Another driver is the work by vendors like Intel that are “dramatically widening the performance gap” between SAS and NVM-Express. Newisys for more than a year has been implementing NVM-Express in its platforms. It currently offers four NVM-Express-based platforms that include running NVM-Express over Fabrics, directly attached to the CPU and as a storage expansion flash array (JBOF, short for Just a Bunch of Flash). In his talk at the conference, Kumar noted that there are different ways to connect NVM-Express depending on the requirements around scale and flexibility, with each carrying trade-offs in performance, latency, and cost.
He used a scenario of the NVM-Express drive being directly attached to the CPU, using it as a baseline for latency and cost efficiency, but noted that with this implementation, there are is no flexibility in allocating drives to different CPUs, capacity is fixed to what the drive is connected to and high availability must be managed by the host system. A JBOF environment where NVM-Express drives are connected over PCI-Express or copper in a rack adds hundreds of nanoseconds of latency, but offers greater flexibility in allocating drives, with an addition cost per SSD of $250. The host still does all of the high availability support.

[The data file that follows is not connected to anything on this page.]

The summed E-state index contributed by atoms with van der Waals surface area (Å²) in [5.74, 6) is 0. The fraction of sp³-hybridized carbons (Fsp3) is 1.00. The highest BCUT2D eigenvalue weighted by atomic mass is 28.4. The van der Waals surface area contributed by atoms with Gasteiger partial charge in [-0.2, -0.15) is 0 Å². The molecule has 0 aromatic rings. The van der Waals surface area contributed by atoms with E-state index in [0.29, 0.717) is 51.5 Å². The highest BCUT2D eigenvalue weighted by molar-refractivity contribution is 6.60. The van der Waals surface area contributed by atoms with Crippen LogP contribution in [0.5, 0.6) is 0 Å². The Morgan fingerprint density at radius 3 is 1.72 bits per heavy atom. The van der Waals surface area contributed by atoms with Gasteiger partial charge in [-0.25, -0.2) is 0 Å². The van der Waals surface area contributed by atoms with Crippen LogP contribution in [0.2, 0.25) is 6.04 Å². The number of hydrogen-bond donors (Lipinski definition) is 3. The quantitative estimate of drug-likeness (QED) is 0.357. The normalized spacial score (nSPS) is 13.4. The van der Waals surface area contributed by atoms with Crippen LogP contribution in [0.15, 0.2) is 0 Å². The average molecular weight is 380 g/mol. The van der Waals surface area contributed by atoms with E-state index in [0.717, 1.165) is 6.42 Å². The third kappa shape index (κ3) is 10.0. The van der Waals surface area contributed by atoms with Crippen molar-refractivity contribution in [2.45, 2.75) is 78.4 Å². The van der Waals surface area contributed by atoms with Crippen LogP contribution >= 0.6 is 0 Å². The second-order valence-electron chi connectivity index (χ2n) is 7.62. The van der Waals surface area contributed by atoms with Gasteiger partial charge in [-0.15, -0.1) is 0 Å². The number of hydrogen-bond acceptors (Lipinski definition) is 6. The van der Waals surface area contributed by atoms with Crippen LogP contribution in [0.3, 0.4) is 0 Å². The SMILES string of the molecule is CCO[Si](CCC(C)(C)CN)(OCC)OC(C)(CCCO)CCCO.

NVM-Express over Ethernet with a hardware implementation adds 70 microseconds in latency, but offers more flexibility, capacity is essentially unlimited – “you can continue to add more and more NVM-Express or fabric hardware” – with an additional $500 per SSD added to the cost. On X86 server platforms with NVM-Express with Linux applications, there is a latency increase of about 20 microseconds, but the drives can be virtualized and exported. The added cost is about $600 per SSD.